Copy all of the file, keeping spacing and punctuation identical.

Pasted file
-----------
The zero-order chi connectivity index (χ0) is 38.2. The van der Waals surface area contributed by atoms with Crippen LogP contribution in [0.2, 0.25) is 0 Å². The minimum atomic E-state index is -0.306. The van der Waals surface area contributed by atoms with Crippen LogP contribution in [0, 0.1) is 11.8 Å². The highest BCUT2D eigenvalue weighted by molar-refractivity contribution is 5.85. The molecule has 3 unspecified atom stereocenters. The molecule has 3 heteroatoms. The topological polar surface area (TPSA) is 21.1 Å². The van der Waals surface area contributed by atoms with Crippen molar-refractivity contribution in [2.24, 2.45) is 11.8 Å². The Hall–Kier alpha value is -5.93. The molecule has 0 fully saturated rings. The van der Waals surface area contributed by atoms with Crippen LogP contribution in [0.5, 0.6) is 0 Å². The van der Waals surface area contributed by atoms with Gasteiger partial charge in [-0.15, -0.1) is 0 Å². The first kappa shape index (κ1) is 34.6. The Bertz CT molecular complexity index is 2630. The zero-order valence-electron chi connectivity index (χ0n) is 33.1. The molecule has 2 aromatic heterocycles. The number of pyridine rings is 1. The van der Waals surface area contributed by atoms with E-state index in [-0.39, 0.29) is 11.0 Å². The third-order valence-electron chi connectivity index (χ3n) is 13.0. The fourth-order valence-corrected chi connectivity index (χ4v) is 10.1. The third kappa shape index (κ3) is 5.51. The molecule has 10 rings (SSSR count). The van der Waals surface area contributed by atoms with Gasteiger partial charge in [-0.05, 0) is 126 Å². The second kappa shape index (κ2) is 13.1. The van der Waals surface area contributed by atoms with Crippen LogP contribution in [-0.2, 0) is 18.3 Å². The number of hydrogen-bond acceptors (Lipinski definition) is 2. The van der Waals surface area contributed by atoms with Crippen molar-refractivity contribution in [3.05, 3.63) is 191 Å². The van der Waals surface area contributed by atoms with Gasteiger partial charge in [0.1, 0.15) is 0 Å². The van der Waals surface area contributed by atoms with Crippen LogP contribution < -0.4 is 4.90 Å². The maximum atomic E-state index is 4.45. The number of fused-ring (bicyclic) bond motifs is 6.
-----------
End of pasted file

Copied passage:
The zero-order chi connectivity index (χ0) is 38.2. The van der Waals surface area contributed by atoms with Crippen LogP contribution in [0.2, 0.25) is 0 Å². The minimum atomic E-state index is -0.306. The van der Waals surface area contributed by atoms with Crippen LogP contribution in [0, 0.1) is 11.8 Å². The highest BCUT2D eigenvalue weighted by molar-refractivity contribution is 5.85. The molecule has 3 unspecified atom stereocenters. The molecule has 3 heteroatoms. The topological polar surface area (TPSA) is 21.1 Å². The van der Waals surface area contributed by atoms with Crippen molar-refractivity contribution in [2.24, 2.45) is 11.8 Å². The Hall–Kier alpha value is -5.93. The molecule has 0 fully saturated rings. The van der Waals surface area contributed by atoms with Crippen LogP contribution in [0.5, 0.6) is 0 Å². The van der Waals surface area contributed by atoms with Gasteiger partial charge in [-0.15, -0.1) is 0 Å². The first kappa shape index (κ1) is 34.6. The Bertz CT molecular complexity index is 2630. The zero-order valence-electron chi connectivity index (χ0n) is 33.1. The molecule has 2 aromatic heterocycles. The number of pyridine rings is 1. The van der Waals surface area contributed by atoms with E-state index in [-0.39, 0.29) is 11.0 Å². The third-order valence-electron chi connectivity index (χ3n) is 13.0. The fourth-order valence-corrected chi connectivity index (χ4v) is 10.1. The third kappa shape index (κ3) is 5.51. The molecule has 10 rings (SSSR count). The van der Waals surface area contributed by atoms with Gasteiger partial charge in [-0.05, 0) is 126 Å². The second kappa shape index (κ2) is 13.1. The van der Waals surface area contributed by atoms with Crippen LogP contribution in [-0.2, 0) is 18.3 Å². The number of hydrogen-bond acceptors (Lipinski definition) is 2. The van der Waals surface area contributed by atoms with Crippen molar-refractivity contribution in [3.05, 3.63) is 191 Å². The van der Waals surface area contributed by atoms with Gasteiger partial charge in [0.1, 0.15) is 0 Å². The van der Waals surface area contributed by atoms with Crippen LogP contribution < -0.4 is 4.90 Å². The maximum atomic E-state index is 4.45. The number of fused-ring (bicyclic) bond motifs is 6.